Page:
"An elegantly written, thoroughly researched, original study that takes the reader on an 'eccentric' journey back and forth across the Atlantic as it reads the trope of humor in 20th-century Puerto Rican literatures."--Lourdes Martínez Echazábal, University of California, Santa Cruz
Puerto Rican writers from the island and mainland have long used a variety of comic genres and forms to affirm an autonomous national identity and resist cultural hegemony and assimilation. The use of self-reflexive humor has allowed these writers to produce "eccentric texts" that reflect not only on their own textuality but also on their role as an intervention in the literary discourse on national identity. Reyes analyzes the works of Nemesio Canales, Luis Rafael Sanchez, Ana Lydia Vega, and Pedro Pietri to argue that their works resituate the parameters of national identity by blurring the lines between the subject and object of humor, the inside and outside of the text, and the here and there of the diasporic Puerto Rican nation.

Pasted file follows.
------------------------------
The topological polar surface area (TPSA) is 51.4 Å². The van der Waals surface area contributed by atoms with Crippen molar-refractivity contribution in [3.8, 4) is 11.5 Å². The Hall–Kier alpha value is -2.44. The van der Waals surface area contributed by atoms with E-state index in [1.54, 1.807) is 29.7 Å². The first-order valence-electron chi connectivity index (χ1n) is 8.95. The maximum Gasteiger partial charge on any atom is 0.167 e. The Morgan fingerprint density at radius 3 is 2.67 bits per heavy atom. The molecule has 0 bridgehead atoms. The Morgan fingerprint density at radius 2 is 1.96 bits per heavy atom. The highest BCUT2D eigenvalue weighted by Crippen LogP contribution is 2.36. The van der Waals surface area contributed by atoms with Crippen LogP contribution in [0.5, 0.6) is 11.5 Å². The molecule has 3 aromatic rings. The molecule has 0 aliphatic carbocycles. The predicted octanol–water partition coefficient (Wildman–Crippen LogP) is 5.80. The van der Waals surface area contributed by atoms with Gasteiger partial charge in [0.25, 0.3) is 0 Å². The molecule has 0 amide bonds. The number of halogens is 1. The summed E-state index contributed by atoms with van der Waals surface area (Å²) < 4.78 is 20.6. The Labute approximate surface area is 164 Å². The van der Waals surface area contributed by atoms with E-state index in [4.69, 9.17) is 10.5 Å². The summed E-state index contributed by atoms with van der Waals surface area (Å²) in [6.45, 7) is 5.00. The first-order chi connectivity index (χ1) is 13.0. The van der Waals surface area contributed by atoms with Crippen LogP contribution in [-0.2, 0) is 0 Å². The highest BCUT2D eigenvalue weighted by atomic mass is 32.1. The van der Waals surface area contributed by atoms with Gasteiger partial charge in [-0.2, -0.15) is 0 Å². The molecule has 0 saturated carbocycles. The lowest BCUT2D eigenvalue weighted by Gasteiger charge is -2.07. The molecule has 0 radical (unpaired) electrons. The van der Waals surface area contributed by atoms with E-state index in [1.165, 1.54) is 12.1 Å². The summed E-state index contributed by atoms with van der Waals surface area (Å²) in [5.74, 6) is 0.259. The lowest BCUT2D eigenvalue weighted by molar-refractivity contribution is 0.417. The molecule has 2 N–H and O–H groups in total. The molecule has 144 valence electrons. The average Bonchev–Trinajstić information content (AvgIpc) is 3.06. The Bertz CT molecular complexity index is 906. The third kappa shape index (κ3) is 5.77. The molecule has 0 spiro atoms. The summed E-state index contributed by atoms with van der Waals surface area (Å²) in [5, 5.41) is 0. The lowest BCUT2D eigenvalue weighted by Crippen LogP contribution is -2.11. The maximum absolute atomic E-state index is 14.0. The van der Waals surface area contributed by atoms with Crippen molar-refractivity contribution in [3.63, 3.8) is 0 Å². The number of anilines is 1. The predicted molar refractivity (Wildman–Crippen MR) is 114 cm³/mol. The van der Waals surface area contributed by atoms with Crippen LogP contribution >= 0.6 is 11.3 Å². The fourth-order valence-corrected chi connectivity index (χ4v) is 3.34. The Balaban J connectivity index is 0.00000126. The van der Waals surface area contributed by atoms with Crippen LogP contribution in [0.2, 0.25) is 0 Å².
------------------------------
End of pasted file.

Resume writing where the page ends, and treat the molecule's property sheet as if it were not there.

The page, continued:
Framing his discussion in the context of Latin American, Latino, and Caribbean traditions, Reyes argues that humor and the eccentric text reimagine Puerto Rican national identity from the perspective of incongruity. He demonstrates how, through self-reflexive humor, these writers expose the many incongruities in Puerto Rican national identity yet also explore the relationship between author and reader. While demonstrating the genre's own instabilities, Reyes argues, humor in Puerto Rican literature negotiates incongruity and allows for a national identity to emerge from multiple centers of articulation.
Israel Reyes is associate professor of Spanish and Portuguese at Dartmouth College.
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"A welcome addition to postcolonial and immigrant studies, and a must for those pursuing Puerto Rican studies . . . Essential."
…superb…offers a wealth of ideas to any scholar studying the theme of humour in contemporary literature…a major contribution to studies of Puerto Rican literature in the Enlglish-speaking world.
--Canadian Journal of Latin American and Caribbean Studies